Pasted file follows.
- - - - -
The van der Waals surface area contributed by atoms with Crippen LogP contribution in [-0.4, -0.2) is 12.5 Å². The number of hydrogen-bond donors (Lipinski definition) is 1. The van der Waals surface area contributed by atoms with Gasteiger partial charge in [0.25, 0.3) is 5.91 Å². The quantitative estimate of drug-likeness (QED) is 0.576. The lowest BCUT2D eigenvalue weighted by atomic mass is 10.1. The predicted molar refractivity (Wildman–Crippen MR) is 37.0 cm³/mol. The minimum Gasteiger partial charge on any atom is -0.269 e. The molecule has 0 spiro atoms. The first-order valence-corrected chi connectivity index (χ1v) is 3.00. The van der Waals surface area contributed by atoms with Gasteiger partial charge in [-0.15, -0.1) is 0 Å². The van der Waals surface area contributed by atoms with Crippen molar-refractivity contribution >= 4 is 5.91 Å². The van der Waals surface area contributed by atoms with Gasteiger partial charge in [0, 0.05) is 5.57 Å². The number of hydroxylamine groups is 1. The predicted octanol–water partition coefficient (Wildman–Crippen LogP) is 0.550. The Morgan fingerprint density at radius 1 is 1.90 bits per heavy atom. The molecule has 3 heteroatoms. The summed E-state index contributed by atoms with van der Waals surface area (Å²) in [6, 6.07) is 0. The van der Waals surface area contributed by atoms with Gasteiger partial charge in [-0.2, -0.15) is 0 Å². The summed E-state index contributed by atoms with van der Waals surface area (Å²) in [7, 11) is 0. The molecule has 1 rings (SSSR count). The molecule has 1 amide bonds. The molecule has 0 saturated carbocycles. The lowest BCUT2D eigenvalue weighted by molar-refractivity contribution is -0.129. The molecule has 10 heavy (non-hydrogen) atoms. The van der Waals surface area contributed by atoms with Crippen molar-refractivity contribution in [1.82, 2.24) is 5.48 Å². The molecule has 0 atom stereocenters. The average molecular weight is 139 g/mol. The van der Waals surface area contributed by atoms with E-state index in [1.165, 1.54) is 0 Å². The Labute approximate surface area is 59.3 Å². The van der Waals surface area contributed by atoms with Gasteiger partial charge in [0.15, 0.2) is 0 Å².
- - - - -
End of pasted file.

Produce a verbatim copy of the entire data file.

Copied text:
The van der Waals surface area contributed by atoms with Crippen LogP contribution in [-0.4, -0.2) is 12.5 Å². The number of hydrogen-bond donors (Lipinski definition) is 1. The van der Waals surface area contributed by atoms with Gasteiger partial charge in [0.25, 0.3) is 5.91 Å². The quantitative estimate of drug-likeness (QED) is 0.576. The lowest BCUT2D eigenvalue weighted by atomic mass is 10.1. The predicted molar refractivity (Wildman–Crippen MR) is 37.0 cm³/mol. The minimum Gasteiger partial charge on any atom is -0.269 e. The molecule has 0 spiro atoms. The first-order valence-corrected chi connectivity index (χ1v) is 3.00. The van der Waals surface area contributed by atoms with Gasteiger partial charge in [-0.15, -0.1) is 0 Å². The van der Waals surface area contributed by atoms with Crippen molar-refractivity contribution >= 4 is 5.91 Å². The van der Waals surface area contributed by atoms with Gasteiger partial charge in [0, 0.05) is 5.57 Å². The number of hydroxylamine groups is 1. The predicted octanol–water partition coefficient (Wildman–Crippen LogP) is 0.550. The Morgan fingerprint density at radius 1 is 1.90 bits per heavy atom. The molecule has 3 heteroatoms. The summed E-state index contributed by atoms with van der Waals surface area (Å²) in [6, 6.07) is 0. The van der Waals surface area contributed by atoms with Gasteiger partial charge in [-0.2, -0.15) is 0 Å². The summed E-state index contributed by atoms with van der Waals surface area (Å²) in [7, 11) is 0. The molecule has 1 rings (SSSR count). The molecule has 1 amide bonds. The molecule has 0 saturated carbocycles. The lowest BCUT2D eigenvalue weighted by molar-refractivity contribution is -0.129. The molecule has 10 heavy (non-hydrogen) atoms. The van der Waals surface area contributed by atoms with Crippen molar-refractivity contribution in [1.82, 2.24) is 5.48 Å². The molecule has 0 atom stereocenters. The average molecular weight is 139 g/mol. The van der Waals surface area contributed by atoms with E-state index in [1.165, 1.54) is 0 Å². The Labute approximate surface area is 59.3 Å². The van der Waals surface area contributed by atoms with Gasteiger partial charge in [0.15, 0.2) is 0 Å².